The hc595 object provides the pin() method. You pass it a pin number, and it returns you an output_pin_595 object configured to call the hc595 object itself with the pin number you requested. Note the *this: inside a class ‘this’ is a pointer to the current object, hence *this is that object itself.

class hc595;

 

class output_pin_595 : public output_pin {

private:

   hc595 &chip;

   unsigned int pin;

public:  

   output_pin_595( hc595 &chip, unsigned int pin ):

      chip( chip ), pin( pin ){}      

   void set( bool x ){

     chip.set( pin, x );  

   }

};

class hc595 {

public:  

   . . .  

   output_pin_595 pin( unsigned int n ){

      return output_pin_595( *this, n );       

   } 

};

The above code will not compile, because compilation of the output_pin_595 class needs the hc595 class:

  • ·         The output_pin_595 class has a private attribute ’hc595 &chip’.
  • ·         The set() method of the output_pin_595 class calls the set() method of the hc595 class.

But we have not declared the hc595 class yet :(

Placing the hc595 class above the output_pin_595 class will not help, because its pin() method returns an output_pin_595, so it needs the output_pin_hc595 class.

To get out of this catch-22 situation we first declare that an hc595 class exist, without giving further details about it. After this the compiler will allow the use of pointers and references to that class, because they are both fixed size (4 bytes in our case). Now we can write the output_pin_hc595 class, except for the body of the set() method. But we don’t need to that yet. Up to now we have put the body of a class method inside the class definition. This is not necessary, it is in fact the exception: In most cases the body of a method will be placed in a .cpp file, not in the .h file in which the class definitions are normally placed. So we can put the body of the set() method after the hc595 class. At that point we can use the set() method of the hc595 class (which we need to call to do the real work). The set() method of the output_pin_595 class is now no longer inside its class definition, so we must prefix it with ’output_pin_595::’ to show to which class it belongs.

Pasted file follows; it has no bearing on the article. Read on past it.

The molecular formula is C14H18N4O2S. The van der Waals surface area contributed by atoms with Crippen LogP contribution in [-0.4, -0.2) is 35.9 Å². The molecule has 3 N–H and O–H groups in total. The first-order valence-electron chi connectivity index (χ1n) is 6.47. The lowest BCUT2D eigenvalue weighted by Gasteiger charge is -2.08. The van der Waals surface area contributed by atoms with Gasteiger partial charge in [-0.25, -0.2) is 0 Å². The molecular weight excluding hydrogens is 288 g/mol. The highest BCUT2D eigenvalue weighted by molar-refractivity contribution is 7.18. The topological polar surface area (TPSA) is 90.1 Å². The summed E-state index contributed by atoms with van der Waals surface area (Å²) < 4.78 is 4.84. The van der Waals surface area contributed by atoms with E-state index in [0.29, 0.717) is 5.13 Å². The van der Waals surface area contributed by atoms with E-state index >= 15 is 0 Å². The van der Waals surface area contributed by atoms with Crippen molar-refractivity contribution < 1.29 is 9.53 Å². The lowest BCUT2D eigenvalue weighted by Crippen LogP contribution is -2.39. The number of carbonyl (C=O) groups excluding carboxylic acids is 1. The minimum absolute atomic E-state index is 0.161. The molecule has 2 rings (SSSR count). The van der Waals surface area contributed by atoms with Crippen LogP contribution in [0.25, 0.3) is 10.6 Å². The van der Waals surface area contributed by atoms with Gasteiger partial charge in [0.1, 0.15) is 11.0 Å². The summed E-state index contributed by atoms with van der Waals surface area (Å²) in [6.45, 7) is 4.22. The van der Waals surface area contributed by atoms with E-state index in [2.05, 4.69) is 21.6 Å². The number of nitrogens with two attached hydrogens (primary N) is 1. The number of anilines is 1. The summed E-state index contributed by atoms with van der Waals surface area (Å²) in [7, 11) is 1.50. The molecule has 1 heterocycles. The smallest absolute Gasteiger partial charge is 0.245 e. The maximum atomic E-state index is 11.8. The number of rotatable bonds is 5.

class hc595;

class output_pin_595 : public output_pin {

private:

   hc595 &chip;

   unsigned int pin;

public:  

   output_pin_595( hc595 &chip, unsigned int pin ):

      chip( chip ), pin( pin ){}      

   void set( bool x );

};

 

class hc595 {

public:  

   . . .  

   output_pin_595 pin( unsigned int n ){

      return output_pin_595( *this, n );       

   } 

};

 

void output_pin_595::set( bool x ){

   chip.set( pin, x );    

}

While writing this code (and getting it to run on the LPCXpresso base board, which took some time  because one jumper was set wrong) I tried a number of pins. At one stage I made a small error. Check the code below.

class lpc1114 {

public:

   pin_lpc1 pio0_7; 

   pin_lpc1 pio0_9; 

   pin_lpc1 pio1_2; 

   pin_lpc1 pio1_9; 

   pin_lpc1 pio1_10; 

   pin_lpc1 pio1_11; 

   pin_lpc1 pio2_5; 

   pin_lpc1 pio2_11; 

   lpc1114():

      pio0_7( 0,  7 ),

      pio0_9( 0,  9 ),

      pio1_2( 1,  2 ),

      pio1_9( 1,  8 ),

      pio1_10( 1, 10 ),

      pio1_11( 1, 11 ),

      pio2_5( 2, 5 ),

      pio2_11( 2, 11 ){}

};

Did you see it? The initialization of pio1_9 is wrong. This the problem with this approach is that I *can* make this error: I have to write pioX_Y at two places, and then supply the ( X, Y ) arguments. It must all be right, and the correspondence between the name and the parameters is not checked. There must be a better way?